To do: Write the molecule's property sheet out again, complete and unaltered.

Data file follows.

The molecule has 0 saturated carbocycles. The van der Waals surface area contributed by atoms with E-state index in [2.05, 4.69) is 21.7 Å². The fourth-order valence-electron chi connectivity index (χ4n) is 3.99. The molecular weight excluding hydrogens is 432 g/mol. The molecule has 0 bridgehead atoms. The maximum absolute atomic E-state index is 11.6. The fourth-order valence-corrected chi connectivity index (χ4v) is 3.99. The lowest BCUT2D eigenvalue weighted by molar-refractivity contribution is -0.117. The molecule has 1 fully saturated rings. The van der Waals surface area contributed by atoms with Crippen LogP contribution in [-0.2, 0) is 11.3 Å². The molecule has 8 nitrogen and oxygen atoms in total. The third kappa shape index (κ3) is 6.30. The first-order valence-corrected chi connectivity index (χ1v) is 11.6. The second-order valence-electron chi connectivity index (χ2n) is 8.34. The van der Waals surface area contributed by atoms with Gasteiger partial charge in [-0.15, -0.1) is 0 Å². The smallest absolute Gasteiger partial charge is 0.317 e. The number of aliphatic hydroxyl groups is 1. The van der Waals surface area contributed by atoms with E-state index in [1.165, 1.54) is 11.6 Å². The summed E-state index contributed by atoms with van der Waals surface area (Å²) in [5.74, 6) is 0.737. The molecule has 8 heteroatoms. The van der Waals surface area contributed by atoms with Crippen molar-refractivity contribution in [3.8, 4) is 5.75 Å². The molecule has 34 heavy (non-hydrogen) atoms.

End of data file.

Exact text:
The molecule has 0 saturated carbocycles. The van der Waals surface area contributed by atoms with E-state index in [2.05, 4.69) is 21.7 Å². The fourth-order valence-electron chi connectivity index (χ4n) is 3.99. The molecular weight excluding hydrogens is 432 g/mol. The molecule has 0 bridgehead atoms. The maximum absolute atomic E-state index is 11.6. The fourth-order valence-corrected chi connectivity index (χ4v) is 3.99. The lowest BCUT2D eigenvalue weighted by molar-refractivity contribution is -0.117. The molecule has 1 fully saturated rings. The van der Waals surface area contributed by atoms with Crippen LogP contribution in [-0.2, 0) is 11.3 Å². The molecule has 8 nitrogen and oxygen atoms in total. The third kappa shape index (κ3) is 6.30. The first-order valence-corrected chi connectivity index (χ1v) is 11.6. The second-order valence-electron chi connectivity index (χ2n) is 8.34. The van der Waals surface area contributed by atoms with Gasteiger partial charge in [-0.15, -0.1) is 0 Å². The smallest absolute Gasteiger partial charge is 0.317 e. The number of aliphatic hydroxyl groups is 1. The van der Waals surface area contributed by atoms with E-state index in [1.165, 1.54) is 11.6 Å². The summed E-state index contributed by atoms with van der Waals surface area (Å²) in [5.74, 6) is 0.737. The molecule has 8 heteroatoms. The van der Waals surface area contributed by atoms with Crippen molar-refractivity contribution in [3.8, 4) is 5.75 Å². The molecule has 34 heavy (non-hydrogen) atoms.